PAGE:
On 3 February 1999 (2), the government and rebel representatives negotiated a ceasefire agreement in which the fighting reportedly left at least 35 people dead and several hundred others injured. In this agreement, both sides agreed to the immediate withdrawal of senegalese and Guinean non-ECOMOG forces that had supported President Vieira. At a meeting held on 17 February in Lomé, Togo, Mane and Vieira promised never to take up arms again.34 Immediate establishment of a government of national unity, which includes representatives of the self-proclaimed junta, in accordance with the agreement already reached by the parties. Three agreements between the Sierra Leonean government and the Revolutionary Revolutionary Unity Front (RUF) helped improve the human rights situation in Sierra Leone in 2001. The first, signed in Abuja, Nigeria, in November 2000, resulted in a ceasefire. The second and third agreements, signed in May 2001, forced both sides to resume the disarmament process, to provide for the re-establishment of government authority in areas formerly held by rebels, and to release all child and abductees. Military pressure on the RUF by the Guinean army, which responded to the RUF`s cross-border attacks with ground and air strikes in Sierra Leone, and by the Sierra Leonean army, trained and led by Great Britain, contributed to this process. More than 16,700 UN peacekeepers have been deployed to high-call locations, including the diamond-rich Kono district, and more than 29,300 fighters have been disarmed. The release of more than 3,000 child soldiers, abductees and children separated by the RUF and government civil defence militias was one of the most positive human rights developments of the year. However, the serious violations, which often involved victims and perpetrators, not only from Sierra Leone, but also from neighbouring Liberia and Guinea, have been persistent and have served to highlight conflicts in the region. The government extended its mandate, but announced that the 2001 elections would be held on May 14, 2002. In many cases, the timetable set out in the peace agreement has not been met. It took longer than agreed to form the unity government and leave the foreign troops in Bissau.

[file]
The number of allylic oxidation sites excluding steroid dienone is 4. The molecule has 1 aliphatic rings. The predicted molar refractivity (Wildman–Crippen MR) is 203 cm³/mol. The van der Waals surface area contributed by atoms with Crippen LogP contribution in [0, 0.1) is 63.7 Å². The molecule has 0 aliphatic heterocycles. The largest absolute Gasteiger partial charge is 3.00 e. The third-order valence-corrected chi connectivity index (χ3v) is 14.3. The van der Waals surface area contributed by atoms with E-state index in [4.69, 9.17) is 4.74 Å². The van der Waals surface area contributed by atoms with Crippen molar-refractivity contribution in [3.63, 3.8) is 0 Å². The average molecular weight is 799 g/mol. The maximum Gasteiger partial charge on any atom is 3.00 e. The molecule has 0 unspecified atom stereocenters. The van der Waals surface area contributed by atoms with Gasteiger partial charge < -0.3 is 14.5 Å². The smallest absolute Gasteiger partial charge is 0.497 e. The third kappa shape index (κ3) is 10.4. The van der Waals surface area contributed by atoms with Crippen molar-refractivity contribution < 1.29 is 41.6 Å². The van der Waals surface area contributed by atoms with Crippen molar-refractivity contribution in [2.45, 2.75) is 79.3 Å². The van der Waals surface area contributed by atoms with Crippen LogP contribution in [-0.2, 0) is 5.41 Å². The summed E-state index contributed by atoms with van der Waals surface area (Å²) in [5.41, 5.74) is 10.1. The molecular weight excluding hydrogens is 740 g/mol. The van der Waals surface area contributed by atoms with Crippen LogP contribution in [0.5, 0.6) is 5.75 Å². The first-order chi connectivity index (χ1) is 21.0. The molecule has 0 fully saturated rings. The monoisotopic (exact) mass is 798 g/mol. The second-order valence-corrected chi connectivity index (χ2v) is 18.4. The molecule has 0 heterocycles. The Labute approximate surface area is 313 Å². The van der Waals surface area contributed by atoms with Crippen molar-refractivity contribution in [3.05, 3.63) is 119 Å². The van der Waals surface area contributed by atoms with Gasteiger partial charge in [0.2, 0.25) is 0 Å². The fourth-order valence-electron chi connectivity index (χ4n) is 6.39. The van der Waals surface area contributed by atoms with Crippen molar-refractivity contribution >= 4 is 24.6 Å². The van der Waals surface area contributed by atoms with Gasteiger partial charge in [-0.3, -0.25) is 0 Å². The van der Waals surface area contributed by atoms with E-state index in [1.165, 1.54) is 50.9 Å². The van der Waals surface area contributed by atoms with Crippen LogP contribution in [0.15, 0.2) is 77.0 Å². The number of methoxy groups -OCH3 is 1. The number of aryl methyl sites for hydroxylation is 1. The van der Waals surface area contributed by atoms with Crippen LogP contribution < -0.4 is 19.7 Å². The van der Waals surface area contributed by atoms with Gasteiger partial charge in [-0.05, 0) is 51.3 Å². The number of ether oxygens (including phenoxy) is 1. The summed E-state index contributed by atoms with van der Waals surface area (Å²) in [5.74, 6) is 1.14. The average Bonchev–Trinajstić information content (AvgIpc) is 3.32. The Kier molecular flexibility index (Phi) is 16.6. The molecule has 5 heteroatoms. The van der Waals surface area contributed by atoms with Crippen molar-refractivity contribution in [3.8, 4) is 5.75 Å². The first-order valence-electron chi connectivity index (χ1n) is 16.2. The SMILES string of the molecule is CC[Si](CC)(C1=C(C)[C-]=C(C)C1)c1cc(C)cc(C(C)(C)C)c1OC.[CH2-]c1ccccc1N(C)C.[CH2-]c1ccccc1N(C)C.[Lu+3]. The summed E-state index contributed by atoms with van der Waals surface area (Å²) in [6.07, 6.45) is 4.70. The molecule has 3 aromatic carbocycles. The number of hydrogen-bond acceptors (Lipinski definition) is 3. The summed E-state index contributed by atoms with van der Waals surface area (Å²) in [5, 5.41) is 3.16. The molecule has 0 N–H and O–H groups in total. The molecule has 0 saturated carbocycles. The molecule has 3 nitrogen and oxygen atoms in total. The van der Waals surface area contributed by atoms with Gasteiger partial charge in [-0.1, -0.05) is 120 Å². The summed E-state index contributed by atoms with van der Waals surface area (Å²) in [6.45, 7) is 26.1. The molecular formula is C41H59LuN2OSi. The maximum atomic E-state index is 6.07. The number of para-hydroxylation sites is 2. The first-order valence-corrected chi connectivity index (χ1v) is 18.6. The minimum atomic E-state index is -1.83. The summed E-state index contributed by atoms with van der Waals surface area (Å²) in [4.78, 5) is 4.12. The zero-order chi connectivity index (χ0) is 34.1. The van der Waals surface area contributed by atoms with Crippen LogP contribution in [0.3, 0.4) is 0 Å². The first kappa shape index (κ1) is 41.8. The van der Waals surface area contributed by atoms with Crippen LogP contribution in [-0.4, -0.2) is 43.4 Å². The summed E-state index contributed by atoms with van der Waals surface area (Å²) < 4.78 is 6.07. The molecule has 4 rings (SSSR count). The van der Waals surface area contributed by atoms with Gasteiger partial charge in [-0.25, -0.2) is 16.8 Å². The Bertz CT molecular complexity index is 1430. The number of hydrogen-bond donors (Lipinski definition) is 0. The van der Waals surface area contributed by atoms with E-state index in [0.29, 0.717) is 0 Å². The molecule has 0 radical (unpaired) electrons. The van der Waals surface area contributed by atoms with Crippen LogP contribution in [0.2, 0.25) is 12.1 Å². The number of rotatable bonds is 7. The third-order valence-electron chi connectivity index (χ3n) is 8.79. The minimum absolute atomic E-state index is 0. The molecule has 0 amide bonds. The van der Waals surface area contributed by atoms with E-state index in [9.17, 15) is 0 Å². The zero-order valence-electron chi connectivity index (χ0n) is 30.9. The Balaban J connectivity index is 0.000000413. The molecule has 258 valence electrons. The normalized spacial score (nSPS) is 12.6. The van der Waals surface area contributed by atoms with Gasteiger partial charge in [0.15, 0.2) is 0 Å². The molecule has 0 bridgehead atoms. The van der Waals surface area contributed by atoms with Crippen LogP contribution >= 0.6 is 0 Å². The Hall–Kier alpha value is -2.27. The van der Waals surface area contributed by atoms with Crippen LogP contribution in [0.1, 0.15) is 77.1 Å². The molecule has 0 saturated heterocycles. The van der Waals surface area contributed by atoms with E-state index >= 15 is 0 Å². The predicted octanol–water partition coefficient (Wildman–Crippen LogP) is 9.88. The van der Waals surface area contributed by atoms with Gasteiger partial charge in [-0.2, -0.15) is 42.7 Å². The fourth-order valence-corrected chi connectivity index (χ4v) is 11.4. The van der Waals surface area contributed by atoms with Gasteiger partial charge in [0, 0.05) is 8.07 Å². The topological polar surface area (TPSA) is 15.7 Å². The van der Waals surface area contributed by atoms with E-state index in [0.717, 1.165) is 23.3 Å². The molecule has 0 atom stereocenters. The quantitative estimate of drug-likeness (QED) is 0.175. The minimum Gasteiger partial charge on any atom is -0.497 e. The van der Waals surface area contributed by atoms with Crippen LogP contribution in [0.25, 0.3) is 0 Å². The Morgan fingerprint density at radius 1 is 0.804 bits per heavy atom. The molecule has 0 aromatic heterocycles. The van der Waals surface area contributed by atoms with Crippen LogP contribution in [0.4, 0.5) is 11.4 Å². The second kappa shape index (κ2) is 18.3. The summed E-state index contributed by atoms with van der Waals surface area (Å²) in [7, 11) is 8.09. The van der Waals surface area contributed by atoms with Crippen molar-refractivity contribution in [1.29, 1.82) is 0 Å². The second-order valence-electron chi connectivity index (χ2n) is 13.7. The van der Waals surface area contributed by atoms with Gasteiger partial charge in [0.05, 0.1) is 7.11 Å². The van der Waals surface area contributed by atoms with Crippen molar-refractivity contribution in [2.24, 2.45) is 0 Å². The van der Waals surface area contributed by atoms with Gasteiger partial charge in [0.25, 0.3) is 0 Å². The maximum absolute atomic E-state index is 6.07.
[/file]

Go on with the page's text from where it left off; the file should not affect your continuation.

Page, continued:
A ceasefire agreement was reached on 26 August 1998, but fighting continued. By mid-October, the government and rebels had resumed the armed conflict.1 When the rebels began, Guinea-Bissau`s president ordered all government forces to stop fighting and called for a meeting with the rebel leader to reach a peaceful solution.2 He called for the withdrawal of all foreign troops who supported President Joao Bernardo Vieira , rebel leader Brig. Ansumane Mane, October 24. 4 On 30 October, leaders of the parties to the conflict travelled to Abuja, Nigeria`s capital, for peace talks on the sidelines of the ECOWAS summit. On 1 November 1998, the two sides signed the Abuja Peace Agreement, which reaffirmed the August ceasefire agreement.